The proposed setup, he said, should comprise honest and eligible politicians, traders, bureaucrats, industrialists, journalists and technocrats and complete the assignment within the set deadline.
He said this while addressing a news conference through video link from London on Thursday night. Dr Qadri said all those manning the proposed system should not take part in the elections. The PAT chairman, who has been out of the country for the past several years, made it clear that he would not contest any election nor was he a candidate for any government office. Also, he said, his proposal should not be taken as a call for the military to intervene.
He did not clarify who would select the people who would run the proposed system, and under what provision of the Constitution. But he claimed that the arrangement was permissible under the Constitution.
Nobody would have to suspend the Constitution to implement his proposal. The Constitution, he said, was flexible enough to create a room for it.
He told a questioner that the Supreme Court could be approached to ensure that the deadline was not extended by anyone. In response to a question, Dr Qadri said he was of the firm opinion that even a hundred elections under the existing system would not solve people’s problems because the same sardards, waderas, chaudhrys and khans would return to power who had the pocket to spend tens of millions of rupees in their election campaigns.
Pakistan, he said, needed a system where a capable person, who had not enough financial resources, could make it to the assemblies.
The PAT chairman was scheduled to return to Pakistan on November 4, but the plan has been delayed for various reasons. The new date will be finalised keeping in view the situation in the country. His party has made arrangements to give him an ‘unprecedented’ welcome in Lahore. ‘Millions’ of people would be present at Minar-i-Pakistan to listen to Dr Qadri’s address, party leaders claimed.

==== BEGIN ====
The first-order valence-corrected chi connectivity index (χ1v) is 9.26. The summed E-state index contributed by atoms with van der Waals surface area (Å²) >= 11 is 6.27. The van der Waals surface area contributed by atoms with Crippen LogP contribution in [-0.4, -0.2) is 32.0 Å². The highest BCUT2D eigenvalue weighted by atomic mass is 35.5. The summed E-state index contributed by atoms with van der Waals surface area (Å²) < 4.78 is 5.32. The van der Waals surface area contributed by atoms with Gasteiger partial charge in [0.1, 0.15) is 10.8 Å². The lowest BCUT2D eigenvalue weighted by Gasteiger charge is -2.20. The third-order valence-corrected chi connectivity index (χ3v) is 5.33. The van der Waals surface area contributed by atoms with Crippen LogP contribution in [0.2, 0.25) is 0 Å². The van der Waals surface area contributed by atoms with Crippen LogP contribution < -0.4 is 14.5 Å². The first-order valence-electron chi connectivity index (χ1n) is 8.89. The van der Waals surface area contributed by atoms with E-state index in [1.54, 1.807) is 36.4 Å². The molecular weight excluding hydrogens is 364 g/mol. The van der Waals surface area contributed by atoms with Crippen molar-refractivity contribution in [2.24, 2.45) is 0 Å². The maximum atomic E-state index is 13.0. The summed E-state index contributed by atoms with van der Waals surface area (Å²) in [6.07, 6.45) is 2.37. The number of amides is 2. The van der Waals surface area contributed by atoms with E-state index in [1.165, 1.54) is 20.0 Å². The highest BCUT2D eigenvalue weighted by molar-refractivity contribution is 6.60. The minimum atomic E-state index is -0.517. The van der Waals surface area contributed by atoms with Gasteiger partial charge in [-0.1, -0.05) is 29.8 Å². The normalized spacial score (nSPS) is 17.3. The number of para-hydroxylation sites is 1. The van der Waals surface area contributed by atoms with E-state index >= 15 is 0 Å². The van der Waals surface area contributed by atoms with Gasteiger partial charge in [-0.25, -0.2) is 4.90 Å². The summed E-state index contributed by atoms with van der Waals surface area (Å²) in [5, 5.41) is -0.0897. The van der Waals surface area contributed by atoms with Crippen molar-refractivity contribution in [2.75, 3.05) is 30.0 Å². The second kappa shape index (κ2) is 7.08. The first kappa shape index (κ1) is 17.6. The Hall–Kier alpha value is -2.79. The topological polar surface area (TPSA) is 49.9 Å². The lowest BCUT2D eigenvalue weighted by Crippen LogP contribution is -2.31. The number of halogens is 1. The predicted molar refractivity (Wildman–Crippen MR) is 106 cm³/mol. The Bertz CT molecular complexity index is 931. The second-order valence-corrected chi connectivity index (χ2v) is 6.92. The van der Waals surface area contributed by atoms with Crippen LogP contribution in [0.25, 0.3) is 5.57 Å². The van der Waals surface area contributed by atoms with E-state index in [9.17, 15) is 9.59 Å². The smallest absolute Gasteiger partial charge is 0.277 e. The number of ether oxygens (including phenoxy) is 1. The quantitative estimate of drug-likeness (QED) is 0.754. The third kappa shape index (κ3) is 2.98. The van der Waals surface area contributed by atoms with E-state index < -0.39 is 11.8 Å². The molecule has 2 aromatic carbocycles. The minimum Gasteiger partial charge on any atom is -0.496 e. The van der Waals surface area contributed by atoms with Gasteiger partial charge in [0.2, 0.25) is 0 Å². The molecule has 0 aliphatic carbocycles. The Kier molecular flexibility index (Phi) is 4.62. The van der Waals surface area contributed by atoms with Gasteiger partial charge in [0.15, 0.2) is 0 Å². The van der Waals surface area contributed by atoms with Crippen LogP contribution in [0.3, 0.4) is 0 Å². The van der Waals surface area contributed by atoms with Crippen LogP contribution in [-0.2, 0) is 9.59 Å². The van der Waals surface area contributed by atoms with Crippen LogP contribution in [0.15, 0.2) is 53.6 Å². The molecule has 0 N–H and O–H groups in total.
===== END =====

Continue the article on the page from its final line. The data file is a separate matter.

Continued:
The PAT chairman said although elections were periodically held in Pakistan, the system could not be called democratic. Elections, he said, were an integral part of democratic process but mere elections could not be called democracy.
The existing political system was neither democracy nor authoritarianism, he said, adding “Pakistan is in the foggy zone”.
In his opinion, Pakistan should proceed towards ‘genuine democracy’ and not just ‘electorism’, a new terminology coined by some Western political scientists.
Dr Qadri said although poor people cast their votes to their ‘lords’, they did not know the significance of their participation in the process, or the change it could bring about if the process was fair. In response to a question, he said no system could be called democratic unless the military people were under the control of civilians.
Similarly, he said, Pakistan should have a system which could address all its needs.
Following the Westminster democracy without having an equally sophisticated infrastructure was like mounting a jet engine on a bicycle, Dr Qadri said implying that the two were not compatible.
The PAT chairman said all countries had tailored their political systems according to their requirements and Pakistan should also follow suit. “We need democratic constitutionalism”.
In response to a question, he said Pakistan could disintegrate if it continued to hold elections under the existing system.
PAT leaders including Dr Raheeq Abbasi, Miskeen Faizur Rehman Durrani, GM Malik and Muhammad Sharif Chaudhry were also present at the news conference.